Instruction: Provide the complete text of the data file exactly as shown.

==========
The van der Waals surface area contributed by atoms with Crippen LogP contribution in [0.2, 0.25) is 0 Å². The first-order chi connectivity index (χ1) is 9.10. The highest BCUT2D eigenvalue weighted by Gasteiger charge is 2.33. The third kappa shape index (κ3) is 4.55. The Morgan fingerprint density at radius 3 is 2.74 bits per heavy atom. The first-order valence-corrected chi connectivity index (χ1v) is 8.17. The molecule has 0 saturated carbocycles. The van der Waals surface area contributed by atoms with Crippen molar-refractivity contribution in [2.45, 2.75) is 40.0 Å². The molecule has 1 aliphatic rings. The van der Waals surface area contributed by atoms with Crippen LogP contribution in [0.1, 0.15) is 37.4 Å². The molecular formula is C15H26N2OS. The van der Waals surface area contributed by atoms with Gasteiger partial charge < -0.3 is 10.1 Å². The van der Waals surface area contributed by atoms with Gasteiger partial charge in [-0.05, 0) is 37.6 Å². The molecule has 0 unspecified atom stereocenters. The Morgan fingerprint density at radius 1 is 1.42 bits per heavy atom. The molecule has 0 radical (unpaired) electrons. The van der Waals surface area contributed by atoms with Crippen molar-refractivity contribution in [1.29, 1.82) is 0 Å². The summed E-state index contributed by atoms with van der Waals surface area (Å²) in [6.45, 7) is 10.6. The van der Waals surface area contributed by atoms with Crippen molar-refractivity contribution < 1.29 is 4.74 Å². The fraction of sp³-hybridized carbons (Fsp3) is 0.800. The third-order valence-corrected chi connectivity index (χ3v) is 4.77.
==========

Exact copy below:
The van der Waals surface area contributed by atoms with Crippen LogP contribution in [0.2, 0.25) is 0 Å². The first-order chi connectivity index (χ1) is 9.10. The highest BCUT2D eigenvalue weighted by Gasteiger charge is 2.33. The third kappa shape index (κ3) is 4.55. The Morgan fingerprint density at radius 3 is 2.74 bits per heavy atom. The first-order valence-corrected chi connectivity index (χ1v) is 8.17. The molecule has 0 saturated carbocycles. The van der Waals surface area contributed by atoms with Crippen molar-refractivity contribution in [2.45, 2.75) is 40.0 Å². The molecule has 1 aliphatic rings. The van der Waals surface area contributed by atoms with Crippen LogP contribution in [0.1, 0.15) is 37.4 Å². The molecular formula is C15H26N2OS. The van der Waals surface area contributed by atoms with Gasteiger partial charge < -0.3 is 10.1 Å². The van der Waals surface area contributed by atoms with Gasteiger partial charge in [-0.05, 0) is 37.6 Å². The molecule has 0 unspecified atom stereocenters. The Morgan fingerprint density at radius 1 is 1.42 bits per heavy atom. The molecule has 0 radical (unpaired) electrons. The van der Waals surface area contributed by atoms with Crippen molar-refractivity contribution in [1.29, 1.82) is 0 Å². The summed E-state index contributed by atoms with van der Waals surface area (Å²) in [6.45, 7) is 10.6. The van der Waals surface area contributed by atoms with Crippen molar-refractivity contribution < 1.29 is 4.74 Å². The fraction of sp³-hybridized carbons (Fsp3) is 0.800. The third-order valence-corrected chi connectivity index (χ3v) is 4.77.